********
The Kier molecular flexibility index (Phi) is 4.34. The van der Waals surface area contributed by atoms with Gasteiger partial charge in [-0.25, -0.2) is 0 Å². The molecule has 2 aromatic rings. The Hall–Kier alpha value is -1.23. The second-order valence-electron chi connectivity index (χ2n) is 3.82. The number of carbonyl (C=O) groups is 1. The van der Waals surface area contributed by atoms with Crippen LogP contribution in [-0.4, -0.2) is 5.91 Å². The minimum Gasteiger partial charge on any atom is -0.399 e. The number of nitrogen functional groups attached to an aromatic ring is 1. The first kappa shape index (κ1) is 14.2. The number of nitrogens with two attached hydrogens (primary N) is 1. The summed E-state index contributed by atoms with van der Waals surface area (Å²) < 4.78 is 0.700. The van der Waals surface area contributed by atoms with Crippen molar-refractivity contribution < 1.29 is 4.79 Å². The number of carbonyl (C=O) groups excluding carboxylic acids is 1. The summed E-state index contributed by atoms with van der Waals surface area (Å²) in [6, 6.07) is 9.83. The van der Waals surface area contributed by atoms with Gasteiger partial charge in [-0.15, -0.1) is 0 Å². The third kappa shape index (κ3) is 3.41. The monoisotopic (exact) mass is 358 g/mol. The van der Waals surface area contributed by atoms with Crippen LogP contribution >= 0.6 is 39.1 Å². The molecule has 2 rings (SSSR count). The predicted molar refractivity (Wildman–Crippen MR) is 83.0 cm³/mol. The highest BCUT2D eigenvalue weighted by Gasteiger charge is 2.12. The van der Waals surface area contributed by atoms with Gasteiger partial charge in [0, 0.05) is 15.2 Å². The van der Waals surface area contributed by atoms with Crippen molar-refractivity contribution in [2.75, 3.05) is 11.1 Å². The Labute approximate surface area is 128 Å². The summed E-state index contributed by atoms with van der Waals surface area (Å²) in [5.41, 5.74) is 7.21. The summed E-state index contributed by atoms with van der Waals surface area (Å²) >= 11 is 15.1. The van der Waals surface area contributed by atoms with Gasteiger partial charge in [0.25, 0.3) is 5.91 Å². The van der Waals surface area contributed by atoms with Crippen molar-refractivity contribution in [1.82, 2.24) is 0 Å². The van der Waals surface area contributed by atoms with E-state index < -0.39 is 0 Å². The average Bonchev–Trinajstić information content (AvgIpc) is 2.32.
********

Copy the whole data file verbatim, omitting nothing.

The Kier molecular flexibility index (Phi) is 4.34. The van der Waals surface area contributed by atoms with Gasteiger partial charge in [-0.25, -0.2) is 0 Å². The molecule has 2 aromatic rings. The Hall–Kier alpha value is -1.23. The second-order valence-electron chi connectivity index (χ2n) is 3.82. The number of carbonyl (C=O) groups is 1. The van der Waals surface area contributed by atoms with Crippen LogP contribution in [-0.4, -0.2) is 5.91 Å². The minimum Gasteiger partial charge on any atom is -0.399 e. The number of nitrogen functional groups attached to an aromatic ring is 1. The first kappa shape index (κ1) is 14.2. The number of nitrogens with two attached hydrogens (primary N) is 1. The summed E-state index contributed by atoms with van der Waals surface area (Å²) < 4.78 is 0.700. The van der Waals surface area contributed by atoms with Crippen molar-refractivity contribution < 1.29 is 4.79 Å². The number of carbonyl (C=O) groups excluding carboxylic acids is 1. The summed E-state index contributed by atoms with van der Waals surface area (Å²) in [6, 6.07) is 9.83. The van der Waals surface area contributed by atoms with Gasteiger partial charge in [-0.15, -0.1) is 0 Å². The third kappa shape index (κ3) is 3.41. The monoisotopic (exact) mass is 358 g/mol. The van der Waals surface area contributed by atoms with Crippen LogP contribution >= 0.6 is 39.1 Å². The molecule has 2 rings (SSSR count). The predicted molar refractivity (Wildman–Crippen MR) is 83.0 cm³/mol. The highest BCUT2D eigenvalue weighted by Gasteiger charge is 2.12. The van der Waals surface area contributed by atoms with Gasteiger partial charge in [0, 0.05) is 15.2 Å². The van der Waals surface area contributed by atoms with Crippen molar-refractivity contribution in [2.75, 3.05) is 11.1 Å². The Labute approximate surface area is 128 Å². The summed E-state index contributed by atoms with van der Waals surface area (Å²) in [5.41, 5.74) is 7.21. The summed E-state index contributed by atoms with van der Waals surface area (Å²) >= 11 is 15.1. The van der Waals surface area contributed by atoms with Gasteiger partial charge in [0.25, 0.3) is 5.91 Å². The van der Waals surface area contributed by atoms with Crippen molar-refractivity contribution in [1.82, 2.24) is 0 Å². The van der Waals surface area contributed by atoms with E-state index < -0.39 is 0 Å². The average Bonchev–Trinajstić information content (AvgIpc) is 2.32.